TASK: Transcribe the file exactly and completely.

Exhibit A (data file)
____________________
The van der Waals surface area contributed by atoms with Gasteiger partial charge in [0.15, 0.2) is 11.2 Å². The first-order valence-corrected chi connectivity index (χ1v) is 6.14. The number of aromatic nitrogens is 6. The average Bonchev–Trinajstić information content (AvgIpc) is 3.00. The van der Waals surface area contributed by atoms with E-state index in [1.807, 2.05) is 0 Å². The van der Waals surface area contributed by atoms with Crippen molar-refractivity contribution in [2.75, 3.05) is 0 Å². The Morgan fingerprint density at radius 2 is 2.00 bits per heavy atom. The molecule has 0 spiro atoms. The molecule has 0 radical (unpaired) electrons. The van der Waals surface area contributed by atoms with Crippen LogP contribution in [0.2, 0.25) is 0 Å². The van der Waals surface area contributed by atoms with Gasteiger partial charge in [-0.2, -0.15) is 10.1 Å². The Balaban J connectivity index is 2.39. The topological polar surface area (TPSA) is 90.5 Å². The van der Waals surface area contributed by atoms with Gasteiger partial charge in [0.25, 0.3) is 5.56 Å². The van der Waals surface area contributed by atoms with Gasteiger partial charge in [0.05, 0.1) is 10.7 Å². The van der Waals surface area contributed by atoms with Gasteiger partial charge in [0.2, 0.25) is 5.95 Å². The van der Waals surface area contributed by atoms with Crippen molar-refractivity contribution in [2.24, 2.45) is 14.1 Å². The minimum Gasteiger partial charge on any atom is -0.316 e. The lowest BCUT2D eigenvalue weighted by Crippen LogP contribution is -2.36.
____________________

The van der Waals surface area contributed by atoms with Gasteiger partial charge in [0.15, 0.2) is 11.2 Å². The first-order valence-corrected chi connectivity index (χ1v) is 6.14. The number of aromatic nitrogens is 6. The average Bonchev–Trinajstić information content (AvgIpc) is 3.00. The van der Waals surface area contributed by atoms with E-state index in [1.807, 2.05) is 0 Å². The van der Waals surface area contributed by atoms with Crippen molar-refractivity contribution in [2.75, 3.05) is 0 Å². The Morgan fingerprint density at radius 2 is 2.00 bits per heavy atom. The molecule has 0 spiro atoms. The molecule has 0 radical (unpaired) electrons. The van der Waals surface area contributed by atoms with Crippen LogP contribution in [0.2, 0.25) is 0 Å². The van der Waals surface area contributed by atoms with Gasteiger partial charge in [-0.2, -0.15) is 10.1 Å². The Balaban J connectivity index is 2.39. The topological polar surface area (TPSA) is 90.5 Å². The van der Waals surface area contributed by atoms with Gasteiger partial charge in [0.25, 0.3) is 5.56 Å². The van der Waals surface area contributed by atoms with Gasteiger partial charge in [0.05, 0.1) is 10.7 Å². The van der Waals surface area contributed by atoms with Gasteiger partial charge in [0.2, 0.25) is 5.95 Å². The van der Waals surface area contributed by atoms with Crippen molar-refractivity contribution in [2.24, 2.45) is 14.1 Å². The minimum Gasteiger partial charge on any atom is -0.316 e. The lowest BCUT2D eigenvalue weighted by Crippen LogP contribution is -2.36.